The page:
Union accuses Unilever over Colman's job losses
PUBLISHED: 19:21 08 May 2018 | UPDATED: 19:54 08 May 2018
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Unilever has been accused of playing “fast and loose” with the process that will see all but a handful of jobs at Colman’s Mustard leave Norwich.
In October 2017 the group announced a review of its operation in the city after site neighbour Britvic revealed plans to leave in 2019.
In January Unilever confirmed the Bracondale site would close with all 113 jobs affected. Production of wet mustard will now shift to Burton-on-Trent with other roles going to Germany. A new smaller facility will remain in the Norwich area to mill and pack dry mustard powder.
But now the GMB union has raised fears with business secretary Greg Clark over how the consultation period was conducted. In a letter to Mr Clark, the GMB’s national officer for manufacturing Eamon O’Hearn outlines concerns about newly released documents from government meetings.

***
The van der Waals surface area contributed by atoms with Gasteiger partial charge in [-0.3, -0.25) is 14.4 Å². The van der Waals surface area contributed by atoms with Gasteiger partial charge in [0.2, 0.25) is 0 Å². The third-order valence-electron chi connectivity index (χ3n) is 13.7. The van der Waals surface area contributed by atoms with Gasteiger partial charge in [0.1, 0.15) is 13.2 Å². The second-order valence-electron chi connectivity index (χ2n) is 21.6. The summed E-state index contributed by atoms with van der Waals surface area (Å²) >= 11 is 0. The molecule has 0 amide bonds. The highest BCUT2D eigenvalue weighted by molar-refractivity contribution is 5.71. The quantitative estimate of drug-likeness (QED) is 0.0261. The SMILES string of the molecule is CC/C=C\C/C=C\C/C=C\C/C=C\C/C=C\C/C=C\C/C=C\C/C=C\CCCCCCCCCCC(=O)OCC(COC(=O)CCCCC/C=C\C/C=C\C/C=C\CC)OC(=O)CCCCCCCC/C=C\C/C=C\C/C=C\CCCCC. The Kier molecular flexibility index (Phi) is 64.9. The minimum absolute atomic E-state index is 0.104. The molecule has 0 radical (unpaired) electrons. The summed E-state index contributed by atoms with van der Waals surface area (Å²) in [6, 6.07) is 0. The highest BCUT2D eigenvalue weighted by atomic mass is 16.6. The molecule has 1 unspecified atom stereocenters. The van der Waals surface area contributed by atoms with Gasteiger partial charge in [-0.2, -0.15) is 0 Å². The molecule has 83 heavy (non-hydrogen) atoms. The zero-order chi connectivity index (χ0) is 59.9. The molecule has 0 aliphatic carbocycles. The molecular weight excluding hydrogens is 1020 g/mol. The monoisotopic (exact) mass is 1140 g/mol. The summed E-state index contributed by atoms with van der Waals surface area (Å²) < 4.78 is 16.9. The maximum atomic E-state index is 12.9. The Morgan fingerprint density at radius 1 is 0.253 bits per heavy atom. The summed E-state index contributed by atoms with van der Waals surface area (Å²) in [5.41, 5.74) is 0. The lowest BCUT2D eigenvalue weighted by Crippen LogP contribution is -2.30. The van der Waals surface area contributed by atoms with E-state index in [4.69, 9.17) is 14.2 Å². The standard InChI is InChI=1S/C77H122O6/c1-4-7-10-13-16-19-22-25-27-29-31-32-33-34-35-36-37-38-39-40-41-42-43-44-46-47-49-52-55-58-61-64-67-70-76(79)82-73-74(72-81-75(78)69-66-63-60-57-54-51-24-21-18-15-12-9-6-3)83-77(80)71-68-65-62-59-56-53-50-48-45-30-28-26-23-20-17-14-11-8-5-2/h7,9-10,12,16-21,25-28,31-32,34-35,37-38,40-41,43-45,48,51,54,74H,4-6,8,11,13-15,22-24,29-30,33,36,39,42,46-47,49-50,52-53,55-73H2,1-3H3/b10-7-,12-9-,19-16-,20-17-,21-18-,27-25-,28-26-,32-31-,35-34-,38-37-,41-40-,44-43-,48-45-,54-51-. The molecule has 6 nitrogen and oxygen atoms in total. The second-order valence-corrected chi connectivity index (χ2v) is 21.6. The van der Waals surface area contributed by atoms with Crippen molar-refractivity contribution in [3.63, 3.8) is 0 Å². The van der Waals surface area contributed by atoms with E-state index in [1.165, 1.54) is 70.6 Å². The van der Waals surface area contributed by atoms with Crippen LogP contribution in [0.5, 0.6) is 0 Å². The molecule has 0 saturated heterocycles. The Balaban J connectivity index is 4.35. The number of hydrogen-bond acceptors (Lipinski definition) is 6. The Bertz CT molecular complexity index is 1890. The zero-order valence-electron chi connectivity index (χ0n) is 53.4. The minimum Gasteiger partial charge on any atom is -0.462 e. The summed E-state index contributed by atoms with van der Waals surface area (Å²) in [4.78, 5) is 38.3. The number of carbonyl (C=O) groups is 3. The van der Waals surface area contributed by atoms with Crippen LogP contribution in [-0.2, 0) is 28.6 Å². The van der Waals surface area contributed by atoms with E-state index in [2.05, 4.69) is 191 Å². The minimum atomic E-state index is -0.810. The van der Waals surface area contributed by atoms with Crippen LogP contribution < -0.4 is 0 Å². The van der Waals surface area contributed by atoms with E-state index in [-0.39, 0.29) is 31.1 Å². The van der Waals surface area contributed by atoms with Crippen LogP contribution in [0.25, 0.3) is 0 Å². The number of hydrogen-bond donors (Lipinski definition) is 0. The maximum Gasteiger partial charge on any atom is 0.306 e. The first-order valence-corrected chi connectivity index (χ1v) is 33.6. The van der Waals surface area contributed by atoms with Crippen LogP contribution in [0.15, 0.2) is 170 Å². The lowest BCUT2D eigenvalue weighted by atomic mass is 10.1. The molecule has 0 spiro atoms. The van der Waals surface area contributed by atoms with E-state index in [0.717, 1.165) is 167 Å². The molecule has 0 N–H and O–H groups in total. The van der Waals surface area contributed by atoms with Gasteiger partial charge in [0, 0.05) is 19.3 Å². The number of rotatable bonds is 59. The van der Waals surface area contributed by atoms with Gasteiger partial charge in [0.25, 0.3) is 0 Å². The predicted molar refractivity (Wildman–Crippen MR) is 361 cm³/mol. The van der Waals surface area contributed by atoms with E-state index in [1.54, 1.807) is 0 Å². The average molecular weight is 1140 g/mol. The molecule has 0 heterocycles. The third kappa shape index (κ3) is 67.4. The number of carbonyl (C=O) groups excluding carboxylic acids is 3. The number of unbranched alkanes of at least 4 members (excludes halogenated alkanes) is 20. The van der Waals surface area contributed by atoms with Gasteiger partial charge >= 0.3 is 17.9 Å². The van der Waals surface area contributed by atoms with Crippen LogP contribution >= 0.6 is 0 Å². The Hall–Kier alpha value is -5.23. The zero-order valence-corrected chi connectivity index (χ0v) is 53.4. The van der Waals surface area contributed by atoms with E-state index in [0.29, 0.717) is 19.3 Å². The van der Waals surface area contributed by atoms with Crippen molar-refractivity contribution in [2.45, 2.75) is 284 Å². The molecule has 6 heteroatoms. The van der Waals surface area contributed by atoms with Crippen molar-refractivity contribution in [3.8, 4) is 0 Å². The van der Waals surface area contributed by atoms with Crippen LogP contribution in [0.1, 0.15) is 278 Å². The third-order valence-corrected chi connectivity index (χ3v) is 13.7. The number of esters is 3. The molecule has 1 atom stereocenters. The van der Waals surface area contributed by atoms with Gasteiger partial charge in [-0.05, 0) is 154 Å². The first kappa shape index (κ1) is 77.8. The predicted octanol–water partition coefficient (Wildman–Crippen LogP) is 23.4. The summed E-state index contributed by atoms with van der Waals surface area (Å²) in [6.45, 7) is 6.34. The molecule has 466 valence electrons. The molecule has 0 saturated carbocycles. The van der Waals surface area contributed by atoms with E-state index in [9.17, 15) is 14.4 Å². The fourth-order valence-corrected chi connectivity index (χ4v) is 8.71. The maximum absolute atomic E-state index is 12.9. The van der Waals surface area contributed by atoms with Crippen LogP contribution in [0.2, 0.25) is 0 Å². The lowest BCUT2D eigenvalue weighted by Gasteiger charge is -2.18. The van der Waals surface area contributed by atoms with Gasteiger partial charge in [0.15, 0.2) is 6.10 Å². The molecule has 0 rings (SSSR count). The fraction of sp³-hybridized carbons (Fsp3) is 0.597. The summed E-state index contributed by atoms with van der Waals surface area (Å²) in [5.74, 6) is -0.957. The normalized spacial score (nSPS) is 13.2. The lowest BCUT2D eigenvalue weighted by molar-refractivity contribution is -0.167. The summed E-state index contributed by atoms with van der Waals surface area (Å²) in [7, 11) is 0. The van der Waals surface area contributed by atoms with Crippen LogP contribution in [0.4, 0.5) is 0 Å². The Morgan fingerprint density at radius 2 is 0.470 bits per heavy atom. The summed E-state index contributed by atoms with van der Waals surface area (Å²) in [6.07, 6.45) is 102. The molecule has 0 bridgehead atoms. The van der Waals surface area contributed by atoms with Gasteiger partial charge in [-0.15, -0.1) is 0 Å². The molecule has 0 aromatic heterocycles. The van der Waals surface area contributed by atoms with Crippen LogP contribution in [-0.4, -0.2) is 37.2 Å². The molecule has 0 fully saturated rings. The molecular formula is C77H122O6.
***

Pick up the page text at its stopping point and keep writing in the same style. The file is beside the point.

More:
The union’s claims include that there were discrepancies between what the Department of Business had been advised and what was and was not shared by Unilever with staff. It is also claimed that Unilever withheld information from the initial review process, despite advising the government to the contrary. The firm deny the allegations.
Norwich South MP Clive Lewis accused the government of sitting on its hands as the job losses became clear.
“The GMB raised the alarm with the business secretary about Britvic’s consultation process almost six months ago. And now it seems that Unilever has played fast and loose with their own consultation too,” he said.
A Unilever spokesman said: “We absolutely refute that there are any discrepancies between what we have discussed in our employee Consultation Group and what we have said to other stakeholders. We have always been clear that we would consider a range of options during the review of our factory following Britvic’s decision to leave our shared site.
“These options were discussed and evaluated with significant input from our Consultation Group over a three month period, and we then went into a formal consultation process following the announcement of our own proposals where we discussed them in detail.”
The firm added that the union were involved “throughout”.